The Karmapa counseled, “When a thought arises, we look at it and simply rest with it. We are not looking for anything special. As soon as the thought arises, we rest our awareness there. This is all we need to do.” We do not analyze, thinking, “What is this concept? Where did it come from? Where did it go?” It is not that kind of meditation here. In sum, we merely need to open up our wisdom eye and look nakedly, just noticing (or paying bare attention to) how the thought is arising. “There is no need to analyze, make an effort, or think. We are simply looking,” he said.
“When we look like this,” the Karmapa noted, “the anger weakens. The usual, powerful dynamic of anger’s arising will lose some of its compulsive force.” He gave the example of a child who is telling a lie. If we look clearly into their eyes, they will naturally become embarrassed and back down. Similarly, since the afflictions are fictitious, having no real underpinning or basis, they will shrink just like the child telling a fib, when we look into them. With this vivid example, the Karmapa ended his discussion of meditation and turned to the topic for the morning, compassion and happiness.
He began by quoting from the Way of the Bodhisattva, composed by the famous Indian pandita, Shantideva: All the suffering in this world comes from wanting happiness for ourselves; all the happiness in this world comes from wanting happiness for others.
The core of the issue, he explained, is that we want happiness in this world for ourselves because we take our self to be real in the sense of being autonomous and self-generating. We think we are independent, not needing to rely on anything or anyone else. Further, the Karmapa said, on the basis of taking a self to be real, we hold it dear and think it quite special. This unfortunate grasping to things as solid and real is extended from ourselves out to other objects, so we think, “My family, my friends, my things, my body, my house, ad infinitum.” Grasping onto the reality of a self seeps into everything.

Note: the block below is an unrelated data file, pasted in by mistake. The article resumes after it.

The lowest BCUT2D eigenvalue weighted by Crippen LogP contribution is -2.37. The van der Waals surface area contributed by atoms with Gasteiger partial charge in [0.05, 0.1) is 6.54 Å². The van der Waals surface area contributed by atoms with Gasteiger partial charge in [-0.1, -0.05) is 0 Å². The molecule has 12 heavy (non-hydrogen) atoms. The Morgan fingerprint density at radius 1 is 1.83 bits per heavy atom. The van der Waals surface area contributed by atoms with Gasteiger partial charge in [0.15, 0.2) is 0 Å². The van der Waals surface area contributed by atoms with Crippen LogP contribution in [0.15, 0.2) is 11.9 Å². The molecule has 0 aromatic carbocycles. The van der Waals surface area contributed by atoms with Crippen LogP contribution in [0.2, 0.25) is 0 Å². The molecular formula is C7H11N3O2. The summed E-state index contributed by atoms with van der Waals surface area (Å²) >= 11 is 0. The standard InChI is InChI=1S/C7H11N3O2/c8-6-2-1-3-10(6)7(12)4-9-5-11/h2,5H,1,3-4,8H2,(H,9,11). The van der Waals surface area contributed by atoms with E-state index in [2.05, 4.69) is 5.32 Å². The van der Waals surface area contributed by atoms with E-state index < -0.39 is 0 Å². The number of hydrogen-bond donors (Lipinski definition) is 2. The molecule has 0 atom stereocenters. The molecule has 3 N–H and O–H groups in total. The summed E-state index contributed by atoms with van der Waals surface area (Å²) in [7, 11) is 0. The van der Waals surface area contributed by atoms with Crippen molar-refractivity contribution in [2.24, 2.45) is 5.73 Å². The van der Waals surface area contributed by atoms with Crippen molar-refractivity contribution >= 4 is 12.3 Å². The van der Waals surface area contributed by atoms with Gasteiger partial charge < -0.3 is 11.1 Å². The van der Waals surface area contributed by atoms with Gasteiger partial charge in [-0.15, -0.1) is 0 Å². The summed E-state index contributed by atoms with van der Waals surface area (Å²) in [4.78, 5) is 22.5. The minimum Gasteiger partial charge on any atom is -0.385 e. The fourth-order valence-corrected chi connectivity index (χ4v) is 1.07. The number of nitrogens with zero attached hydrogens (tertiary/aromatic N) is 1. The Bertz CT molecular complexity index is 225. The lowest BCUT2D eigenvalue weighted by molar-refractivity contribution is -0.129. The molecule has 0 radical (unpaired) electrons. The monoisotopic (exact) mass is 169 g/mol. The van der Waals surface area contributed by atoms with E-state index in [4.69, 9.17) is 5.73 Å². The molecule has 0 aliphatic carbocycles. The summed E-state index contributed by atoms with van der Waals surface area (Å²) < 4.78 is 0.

The Karmapa added, “In general, however, we do need to care for ourselves; it is not a fault but actually a necessity. The danger is that we do this while taking the self to be real and independent. This way of thinking makes problems and could bring about our ruin.” He followed this with an example: taking the self to be real is like a prison with iron walls. “When we are incarcerated in the prison of the self,” he explained,” we cannot make connections with many other people, for only our parents and close friends are allowed in. The doors do not open to others.”
As a consequence of being stuck in the prison of the self, when our loved ones must go to the hospital, we are unable to help them. On a larger scale, he continued, while in this jail we are at a distance from all others, from all the living beings who have been our parents. Thinking about this can be quite dispiriting. So what we need to do, the Karmapa advised, is to take the hammer of a powerful compassion and break down the prison walls.
The Karmapa then turned to the subject of the Buddhist teaching on no self. “If we take the term literally,” he said,” we could think that it means there is no self at all. And people challenge this idea saying ‘If there is no self, then how can you talk about karma, cause and effect?’” But the Buddhism understanding of no self does not mean that the self is a blank or a void. Rather, the negation applies to the self that we think exists as independent and self-existent, as some kind of solid entity. This is the self that does not exist.
“The actual self is like a vast and endless web,” he elaborated, “that connects all possible phenomena. So we have to expand the way we think the self exists so that it can pervade the whole, immense universe and make untold numbers of connections.” “Self and other arise in dependence upon one another and,” he continued, “if we can make our relationships with others based on this understanding, then all living beings will be connected through a vast innernet” (playing off the word Internet). We can connect with everyone and everything through compassion, he said.